To divvy out projects, the pro bono committee puts up what's available on a shared platform, so associates can pick what they’re interested in. An interviewee enthused: “We get exposure to all types of causes. We also get more independence on these sorts of matters, so you get to take on a lot more responsibility.” Sources had helped with Chapter 7 bankruptcy petitions, with one explaining: “The petitions are for individuals who become bankrupt – they get into consumer debt and can't pay it back.” Pillsbury also puts on a ‘research-athon’ to “help formally incarcerated people vote – it’s a two-hour long event where we research ways to support them.” Litigation attorneys often help with drafting motions, attending mediations and helping with briefs.
Pro bono hours
- For all (US) attorneys: 32,206
- Average per (US) attorney: 65
Diversity, Equity & Inclusion
Firm chair David Dekker sets out Pillsbury's recent diversity and inclusion achievements: “We’ve been very aggressive in terms of our on-campus recruiting for our summer program, which was more than 75% diverse this past summer, and we accomplished Mansfield Rule 5.0 Plus Certification. We are looking to achieve 50% diverse representation in significant leadership positions by early 2023.”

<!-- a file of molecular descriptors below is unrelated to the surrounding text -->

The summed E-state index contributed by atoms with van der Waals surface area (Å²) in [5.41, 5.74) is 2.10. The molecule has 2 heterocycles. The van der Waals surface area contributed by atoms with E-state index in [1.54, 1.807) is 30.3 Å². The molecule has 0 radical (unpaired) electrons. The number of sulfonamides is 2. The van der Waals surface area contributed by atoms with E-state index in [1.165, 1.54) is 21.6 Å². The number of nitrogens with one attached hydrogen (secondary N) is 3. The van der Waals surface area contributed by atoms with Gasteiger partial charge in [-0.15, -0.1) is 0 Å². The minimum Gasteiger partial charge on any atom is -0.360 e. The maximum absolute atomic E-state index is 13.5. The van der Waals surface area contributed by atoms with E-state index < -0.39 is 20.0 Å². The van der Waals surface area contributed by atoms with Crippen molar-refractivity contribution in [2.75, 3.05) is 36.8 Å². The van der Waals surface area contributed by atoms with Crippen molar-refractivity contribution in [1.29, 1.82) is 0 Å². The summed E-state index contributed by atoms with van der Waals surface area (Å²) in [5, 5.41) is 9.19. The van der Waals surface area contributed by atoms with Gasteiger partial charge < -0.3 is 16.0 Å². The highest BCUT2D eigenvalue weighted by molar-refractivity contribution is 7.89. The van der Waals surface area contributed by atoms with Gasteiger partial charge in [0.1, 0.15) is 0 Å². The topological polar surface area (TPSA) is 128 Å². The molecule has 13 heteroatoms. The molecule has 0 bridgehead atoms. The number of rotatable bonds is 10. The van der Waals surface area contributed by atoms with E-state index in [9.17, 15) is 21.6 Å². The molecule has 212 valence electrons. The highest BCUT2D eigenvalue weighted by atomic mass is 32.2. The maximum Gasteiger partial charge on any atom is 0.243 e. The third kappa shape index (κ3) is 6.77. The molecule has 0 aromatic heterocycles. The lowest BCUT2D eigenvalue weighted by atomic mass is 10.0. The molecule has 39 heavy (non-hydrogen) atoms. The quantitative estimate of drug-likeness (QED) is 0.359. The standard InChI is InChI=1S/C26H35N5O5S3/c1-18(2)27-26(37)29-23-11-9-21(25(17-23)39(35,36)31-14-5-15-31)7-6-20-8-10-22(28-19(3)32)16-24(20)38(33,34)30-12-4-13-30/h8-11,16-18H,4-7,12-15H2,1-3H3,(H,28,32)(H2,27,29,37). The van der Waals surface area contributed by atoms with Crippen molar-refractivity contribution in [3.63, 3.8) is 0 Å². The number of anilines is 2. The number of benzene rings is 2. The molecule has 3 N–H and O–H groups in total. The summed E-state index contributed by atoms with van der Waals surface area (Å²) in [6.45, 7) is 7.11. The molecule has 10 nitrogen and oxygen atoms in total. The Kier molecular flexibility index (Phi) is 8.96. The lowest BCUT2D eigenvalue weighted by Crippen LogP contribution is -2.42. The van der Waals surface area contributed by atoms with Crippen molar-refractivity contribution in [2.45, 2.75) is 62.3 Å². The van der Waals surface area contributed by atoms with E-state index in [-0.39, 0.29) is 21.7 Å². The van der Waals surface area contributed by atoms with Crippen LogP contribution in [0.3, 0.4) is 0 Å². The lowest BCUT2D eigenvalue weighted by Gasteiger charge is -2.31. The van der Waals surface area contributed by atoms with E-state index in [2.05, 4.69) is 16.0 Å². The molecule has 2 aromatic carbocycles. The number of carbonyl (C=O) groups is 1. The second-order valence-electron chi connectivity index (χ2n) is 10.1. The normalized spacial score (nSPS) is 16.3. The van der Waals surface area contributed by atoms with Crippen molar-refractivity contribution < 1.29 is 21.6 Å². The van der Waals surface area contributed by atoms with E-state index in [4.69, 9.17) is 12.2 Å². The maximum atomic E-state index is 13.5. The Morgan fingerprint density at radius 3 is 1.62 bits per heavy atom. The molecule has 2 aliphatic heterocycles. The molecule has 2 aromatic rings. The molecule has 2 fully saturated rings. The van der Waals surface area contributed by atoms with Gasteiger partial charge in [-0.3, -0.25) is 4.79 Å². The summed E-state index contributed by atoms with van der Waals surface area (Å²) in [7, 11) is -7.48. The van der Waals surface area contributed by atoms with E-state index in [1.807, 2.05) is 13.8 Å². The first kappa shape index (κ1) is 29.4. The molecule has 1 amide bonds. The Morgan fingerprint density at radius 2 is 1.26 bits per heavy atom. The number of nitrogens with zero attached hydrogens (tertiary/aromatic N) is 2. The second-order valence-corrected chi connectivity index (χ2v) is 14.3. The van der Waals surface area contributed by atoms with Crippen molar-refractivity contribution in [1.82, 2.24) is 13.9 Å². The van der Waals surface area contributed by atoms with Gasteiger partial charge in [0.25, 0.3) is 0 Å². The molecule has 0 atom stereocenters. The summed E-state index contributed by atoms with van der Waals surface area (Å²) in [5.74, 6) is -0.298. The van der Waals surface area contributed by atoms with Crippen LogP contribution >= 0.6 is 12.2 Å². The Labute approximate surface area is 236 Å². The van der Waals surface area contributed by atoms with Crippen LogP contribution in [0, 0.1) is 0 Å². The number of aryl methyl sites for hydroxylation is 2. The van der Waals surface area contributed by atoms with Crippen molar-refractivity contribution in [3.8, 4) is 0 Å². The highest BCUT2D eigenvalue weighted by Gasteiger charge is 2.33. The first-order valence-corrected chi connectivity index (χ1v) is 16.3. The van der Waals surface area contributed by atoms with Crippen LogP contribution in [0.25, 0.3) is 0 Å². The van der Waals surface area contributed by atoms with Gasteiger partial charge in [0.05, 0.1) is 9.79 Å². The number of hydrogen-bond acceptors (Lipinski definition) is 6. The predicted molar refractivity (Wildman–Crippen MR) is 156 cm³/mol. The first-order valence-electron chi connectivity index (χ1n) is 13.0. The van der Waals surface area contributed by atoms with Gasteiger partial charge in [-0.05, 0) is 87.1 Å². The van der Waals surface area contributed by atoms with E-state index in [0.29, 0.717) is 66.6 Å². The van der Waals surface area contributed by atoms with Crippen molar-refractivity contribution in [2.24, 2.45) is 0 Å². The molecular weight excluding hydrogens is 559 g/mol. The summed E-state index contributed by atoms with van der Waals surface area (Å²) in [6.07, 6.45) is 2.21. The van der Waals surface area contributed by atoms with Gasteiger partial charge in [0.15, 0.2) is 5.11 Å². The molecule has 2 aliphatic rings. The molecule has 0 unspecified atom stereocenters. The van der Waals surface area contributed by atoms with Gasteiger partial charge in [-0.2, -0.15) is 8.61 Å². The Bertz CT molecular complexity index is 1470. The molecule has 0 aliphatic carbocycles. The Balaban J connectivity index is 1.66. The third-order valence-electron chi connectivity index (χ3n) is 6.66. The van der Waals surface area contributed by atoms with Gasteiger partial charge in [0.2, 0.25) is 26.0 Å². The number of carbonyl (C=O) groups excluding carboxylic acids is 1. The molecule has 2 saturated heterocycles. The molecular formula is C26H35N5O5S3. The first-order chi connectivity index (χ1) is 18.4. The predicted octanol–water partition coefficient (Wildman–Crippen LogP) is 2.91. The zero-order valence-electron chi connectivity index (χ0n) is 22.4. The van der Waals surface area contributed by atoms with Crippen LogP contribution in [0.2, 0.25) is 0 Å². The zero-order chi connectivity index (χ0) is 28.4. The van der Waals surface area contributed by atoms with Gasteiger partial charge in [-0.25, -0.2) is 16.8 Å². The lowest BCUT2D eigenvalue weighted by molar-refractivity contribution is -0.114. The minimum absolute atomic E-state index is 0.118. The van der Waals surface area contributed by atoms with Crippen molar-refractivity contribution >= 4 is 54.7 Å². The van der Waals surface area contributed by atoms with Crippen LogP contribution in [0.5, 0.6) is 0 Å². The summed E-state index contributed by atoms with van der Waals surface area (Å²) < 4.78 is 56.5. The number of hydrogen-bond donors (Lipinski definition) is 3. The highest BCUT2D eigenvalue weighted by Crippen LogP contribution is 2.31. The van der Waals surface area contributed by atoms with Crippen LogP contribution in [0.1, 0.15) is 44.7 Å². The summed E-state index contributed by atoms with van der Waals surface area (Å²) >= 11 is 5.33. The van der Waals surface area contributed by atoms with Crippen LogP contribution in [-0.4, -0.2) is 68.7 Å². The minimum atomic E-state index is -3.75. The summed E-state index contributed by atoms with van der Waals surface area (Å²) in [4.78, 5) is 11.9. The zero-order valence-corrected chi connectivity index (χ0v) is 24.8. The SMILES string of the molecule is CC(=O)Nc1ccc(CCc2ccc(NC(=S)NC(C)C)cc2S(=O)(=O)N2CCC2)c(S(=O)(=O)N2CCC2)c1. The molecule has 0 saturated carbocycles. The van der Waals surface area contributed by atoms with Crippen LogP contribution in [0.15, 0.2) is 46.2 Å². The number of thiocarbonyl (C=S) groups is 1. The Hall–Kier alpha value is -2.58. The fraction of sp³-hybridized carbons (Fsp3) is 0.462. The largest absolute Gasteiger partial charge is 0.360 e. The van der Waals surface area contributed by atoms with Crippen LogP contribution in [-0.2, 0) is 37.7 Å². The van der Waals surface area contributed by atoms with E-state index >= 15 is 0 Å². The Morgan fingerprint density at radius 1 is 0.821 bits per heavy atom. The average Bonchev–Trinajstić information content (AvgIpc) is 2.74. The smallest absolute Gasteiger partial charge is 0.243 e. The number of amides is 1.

A respondent to our survey commented: “The firm's commitment to diversity is super-strong, whether it’s through its pro bono, sustainability or just general diversity efforts.” Another one put it slightly differently (and in a celebratory, affirming way, we should add): “This is the most woke-a** firm on the planet!”
“Tan France came in to speak about queer issues and there was also a discussion at the end.”
Pillsbury has various affinity groups for LGBTQ+ and women lawyers, as well as attorneys of color. As of late, the attorneys of color group met up for a retreat in the San Francisco office: “We all got to know each other, and it was great – there were some good workshops and sessions on.” To celebrate Pride month, Pillsbury invited Tan France – one of the hosts on the hit Netflix show 'Queer Eye' – to its offices: “Tan came in to speak about queer issues and there was also a discussion at the end – it was pretty cool as I’m a huge fan!” Associates can also get up to speed on the firm’s various diversity initiatives and goals during its town hall meetings.